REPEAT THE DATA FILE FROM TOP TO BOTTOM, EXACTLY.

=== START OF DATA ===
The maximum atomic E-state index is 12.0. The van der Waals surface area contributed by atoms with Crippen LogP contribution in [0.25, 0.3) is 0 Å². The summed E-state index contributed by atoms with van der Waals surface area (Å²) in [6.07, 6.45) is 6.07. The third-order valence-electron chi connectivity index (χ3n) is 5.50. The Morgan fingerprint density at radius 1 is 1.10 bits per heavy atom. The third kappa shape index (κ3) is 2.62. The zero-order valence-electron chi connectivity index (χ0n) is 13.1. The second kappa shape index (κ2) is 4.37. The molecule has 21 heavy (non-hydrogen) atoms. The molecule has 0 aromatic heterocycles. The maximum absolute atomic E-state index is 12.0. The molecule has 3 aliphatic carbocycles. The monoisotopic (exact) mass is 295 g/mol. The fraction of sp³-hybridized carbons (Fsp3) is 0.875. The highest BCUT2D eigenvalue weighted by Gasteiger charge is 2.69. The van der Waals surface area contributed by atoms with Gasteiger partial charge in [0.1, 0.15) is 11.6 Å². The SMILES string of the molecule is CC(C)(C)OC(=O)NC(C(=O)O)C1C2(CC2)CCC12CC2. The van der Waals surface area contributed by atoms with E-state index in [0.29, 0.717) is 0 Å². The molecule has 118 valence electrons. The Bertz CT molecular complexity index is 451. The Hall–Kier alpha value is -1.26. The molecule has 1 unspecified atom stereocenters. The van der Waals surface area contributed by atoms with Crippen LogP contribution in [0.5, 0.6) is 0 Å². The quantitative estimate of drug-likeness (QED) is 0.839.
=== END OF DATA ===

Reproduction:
The maximum atomic E-state index is 12.0. The van der Waals surface area contributed by atoms with Crippen LogP contribution in [0.25, 0.3) is 0 Å². The summed E-state index contributed by atoms with van der Waals surface area (Å²) in [6.07, 6.45) is 6.07. The third-order valence-electron chi connectivity index (χ3n) is 5.50. The Morgan fingerprint density at radius 1 is 1.10 bits per heavy atom. The third kappa shape index (κ3) is 2.62. The zero-order valence-electron chi connectivity index (χ0n) is 13.1. The second kappa shape index (κ2) is 4.37. The molecule has 21 heavy (non-hydrogen) atoms. The molecule has 0 aromatic heterocycles. The maximum absolute atomic E-state index is 12.0. The molecule has 3 aliphatic carbocycles. The monoisotopic (exact) mass is 295 g/mol. The fraction of sp³-hybridized carbons (Fsp3) is 0.875. The highest BCUT2D eigenvalue weighted by Gasteiger charge is 2.69. The van der Waals surface area contributed by atoms with Gasteiger partial charge in [0.1, 0.15) is 11.6 Å². The SMILES string of the molecule is CC(C)(C)OC(=O)NC(C(=O)O)C1C2(CC2)CCC12CC2. The van der Waals surface area contributed by atoms with E-state index in [0.29, 0.717) is 0 Å². The molecule has 118 valence electrons. The Bertz CT molecular complexity index is 451. The Hall–Kier alpha value is -1.26. The molecule has 1 unspecified atom stereocenters. The van der Waals surface area contributed by atoms with Crippen LogP contribution in [0.5, 0.6) is 0 Å². The quantitative estimate of drug-likeness (QED) is 0.839.